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M.J. Hoegger, L.A. Levin; Mitochondria From Brain and the Retinal Ganglion Cell–Like RGC–5 Line Differ in Superoxide Production . Invest. Ophthalmol. Vis. Sci. 2006;47(13):2571.
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© ARVO (1962-2015); The Authors (2016-present)
We previously showed that superoxide production after retinal ganglion cell (RGC) axotomy is an early step in signaling apoptosis. To better understand the source of superoxide, we compared the production of superoxide with different substrates in mitochondria isolated from rat cerebral cells and the RGC–like RGC–5 line in the presence of specific mitochondrial electron transport chain (METC) substrates and inhibitors.
Mitochondria were isolated from 200 mg portions of rat cerebral cortex or cultured RGC–5 cells using standard protocols. Mitochondria were then suspended in PBS, and concentration normalized using the mitochondria–specific fluorescent probe MitoTracker Green FM. Assays were carried out in triplicate in 96–well assay plates using the H2O2 fluorescent probe Amplex Red to indirectly measure superoxide, with fluorescence readings were taking approximately every 15 seconds for 10 minutes using a Victor2 1420 multi–label counter. Substrates were glutamate and malate (Glu/Mal) or succinate (Succ), and inhibitors rotenone (Rot) or antimycin A (Anti A). The rate of H2O2 production in presence of substrates or inhibitors was adjusted to the basal production, and are expressed in fluorescent units / second.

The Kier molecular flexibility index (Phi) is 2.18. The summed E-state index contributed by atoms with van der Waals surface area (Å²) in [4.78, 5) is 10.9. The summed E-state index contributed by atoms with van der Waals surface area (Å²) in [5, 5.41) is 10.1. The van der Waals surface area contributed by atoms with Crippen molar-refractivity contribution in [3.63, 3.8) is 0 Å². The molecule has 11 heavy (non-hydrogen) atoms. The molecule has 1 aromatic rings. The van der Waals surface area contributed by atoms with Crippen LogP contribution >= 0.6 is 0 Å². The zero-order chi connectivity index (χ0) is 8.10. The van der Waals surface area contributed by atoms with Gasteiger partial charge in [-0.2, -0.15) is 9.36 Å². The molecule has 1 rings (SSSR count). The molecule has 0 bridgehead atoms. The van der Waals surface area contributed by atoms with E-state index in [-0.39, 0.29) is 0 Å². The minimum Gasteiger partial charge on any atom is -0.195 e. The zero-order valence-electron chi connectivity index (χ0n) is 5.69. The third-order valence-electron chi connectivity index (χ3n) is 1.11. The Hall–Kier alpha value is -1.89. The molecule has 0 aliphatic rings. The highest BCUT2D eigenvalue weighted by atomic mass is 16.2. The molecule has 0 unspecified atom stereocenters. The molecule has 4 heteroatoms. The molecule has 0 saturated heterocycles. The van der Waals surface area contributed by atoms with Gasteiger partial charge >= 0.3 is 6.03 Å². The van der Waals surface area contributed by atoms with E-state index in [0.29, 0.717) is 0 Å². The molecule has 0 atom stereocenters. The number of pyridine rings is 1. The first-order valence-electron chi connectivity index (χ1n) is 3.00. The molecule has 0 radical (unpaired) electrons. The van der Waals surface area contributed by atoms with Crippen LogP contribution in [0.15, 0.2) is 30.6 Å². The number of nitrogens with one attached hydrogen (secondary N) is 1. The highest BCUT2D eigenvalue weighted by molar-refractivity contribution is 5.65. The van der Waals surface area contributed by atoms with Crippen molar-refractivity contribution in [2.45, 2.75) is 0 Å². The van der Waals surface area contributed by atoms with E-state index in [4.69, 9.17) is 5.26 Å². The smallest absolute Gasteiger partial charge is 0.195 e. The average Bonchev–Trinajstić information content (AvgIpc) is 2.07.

In the presence of the Glu/Mal, the rate of H2O2 production in brain and RGC–5 was 0.621± 0.221 and 0.036±0.017 (p = 0.025), respectively. Rot increased the rate of H2O2 production primarily in RGC–5 cells to 0.751±0.267 and 0.088±0.046, respectively (p = 0.035). In the presence of Succ, the brain and RGC–5 mitochondrial H2O2 production rate was 0.458±0.159 and 0.065±0.034, (p = 0.037). Anti A increased the rate in brain but not RGC–5 cells to 0.974± 0.355 and 0.063±0.033 (p = 0.028).
Brain and RGC–5 mitochondria produce superoxide at different rates in the presence of METC substrates and inhibitors. This difference between these cell types may relate to RGC–selective death seen in diseases such as Leber’s hereditary optic neuropathy.
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